Bees of Y Graig, Llantrisant (WARNING: this has nothing to do with coal tips)

With my growing reputation as the county’s resident ‘bee man’, I have been asked by Rhondda Cynon Taf Council to conduct a number of surveys in addition to my regular work on colliery spoil tips. One of the sites I’ve been asked to survey is Y Graig (or The Graig). For those that are somewhat familiar with the area, Y Graig is a mountain adjacent to the historic town of Llantrisant. The famous Billy Wynt tower (pictured below) is situated on the highest point of Y Graig. With a height of approximately 173m (568ft), Y Graig offers fantastic and far-reaching views across south Wales – a must-see if your in the area.


Much of the mountain is south-west facing, and a number of footpaths transect the site. With the majority of our solitary bees showing a nesting preference for south-facing slopes, Y Graig could potentially hold a rather diverse bee fauna. This, has however, yet to be explored…but that’s where I come in.

After a morning of report writing, I decided to take advantage of a break in the weather to ‘scout out’ the site. Despite the sunshine, it was rather breezy. After some time walking around and having only seen one species of solitary bee, I was beginning to feel as though Y Graig would be a failure on the bee front. On top of the mountain, it was far too windy so I decided to head back down. Walking down the footpath pictured below, I noticed some nesting Halictus rubicundus (Orange-legged Furrow-bee).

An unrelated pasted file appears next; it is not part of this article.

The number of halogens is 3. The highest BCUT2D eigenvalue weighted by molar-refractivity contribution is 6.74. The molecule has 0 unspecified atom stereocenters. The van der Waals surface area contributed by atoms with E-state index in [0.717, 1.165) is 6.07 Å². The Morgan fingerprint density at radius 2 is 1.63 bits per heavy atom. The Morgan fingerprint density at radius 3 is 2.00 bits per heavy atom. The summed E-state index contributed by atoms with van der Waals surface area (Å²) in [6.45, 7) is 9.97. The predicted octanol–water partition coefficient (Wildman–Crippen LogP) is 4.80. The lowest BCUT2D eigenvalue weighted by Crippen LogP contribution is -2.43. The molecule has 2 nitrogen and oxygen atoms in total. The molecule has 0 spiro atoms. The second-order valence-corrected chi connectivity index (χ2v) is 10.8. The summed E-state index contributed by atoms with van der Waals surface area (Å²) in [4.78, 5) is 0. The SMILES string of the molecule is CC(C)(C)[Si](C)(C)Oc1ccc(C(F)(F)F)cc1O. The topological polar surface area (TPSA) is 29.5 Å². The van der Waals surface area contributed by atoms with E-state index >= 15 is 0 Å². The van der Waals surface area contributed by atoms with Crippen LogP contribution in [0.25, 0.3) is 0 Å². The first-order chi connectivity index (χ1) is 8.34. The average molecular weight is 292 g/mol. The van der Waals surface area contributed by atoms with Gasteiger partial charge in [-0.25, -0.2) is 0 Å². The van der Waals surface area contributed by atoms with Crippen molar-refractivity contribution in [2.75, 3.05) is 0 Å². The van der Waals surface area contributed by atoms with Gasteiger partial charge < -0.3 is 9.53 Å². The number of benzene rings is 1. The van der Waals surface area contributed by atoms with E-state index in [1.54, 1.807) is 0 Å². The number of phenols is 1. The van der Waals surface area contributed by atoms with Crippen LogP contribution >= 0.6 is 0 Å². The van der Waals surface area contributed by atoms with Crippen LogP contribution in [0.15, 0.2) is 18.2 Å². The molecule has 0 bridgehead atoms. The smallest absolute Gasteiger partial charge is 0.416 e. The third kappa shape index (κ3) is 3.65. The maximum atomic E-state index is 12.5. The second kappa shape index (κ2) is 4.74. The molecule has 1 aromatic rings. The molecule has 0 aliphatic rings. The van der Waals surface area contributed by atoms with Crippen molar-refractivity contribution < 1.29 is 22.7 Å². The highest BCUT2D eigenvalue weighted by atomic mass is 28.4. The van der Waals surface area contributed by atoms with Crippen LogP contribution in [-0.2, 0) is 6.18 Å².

This seemed like a good spot so I sat and waited for more bees to come along. Not long after being there, a female Sphecodes monilicornis (Box-headed Blood-bee) appeared, the cuckoo of  Halictus rubicundus.


Sphecodes monilicornis (Box-headed Blood-bee)

Then, a female Nomada lathburiana (Lathbury’s Nomad) appeared. Nomada lathburiana is the cuckoo of Andrena cineraria (Ashy Mining Bee), a species which I also recorded at Y Graig.


Several Nomada flavoguttata (Little Nomad Bee) were also observed searching for the nests of their hosts (which are mini-mining bees) on this footpath – so 4 species in just this small area!


Nomada flavoguttata (Little Nomad Bee)

The bee species list continued to grow as I followed the path downwards. By the time I got back to my car (around 2 hours after setting off), I had 15 bee species on the site list (and I could have added several more if I was a bit quicker with my net!). Here are a few pictures of some of the other bees I observed. It appears that Y Graig is a good site for bees, and repeated visits throughout the spring and summer may well reveal a decent bee list (lets hope so).

Enjoy the pictures.



Andrena flavipes (Yellow-legged Mining-bee)


Andrena fulva (Tawny Mining Bee)


Andrena haemorrhoa male (Orange-tailed Mining-bee)


Andrena nitida (Grey-patched Mining-bee)


Bombus sylvestris (Forest Cuckoo Bee)


Nomada fabriciana (Fabricius’ Nomad)



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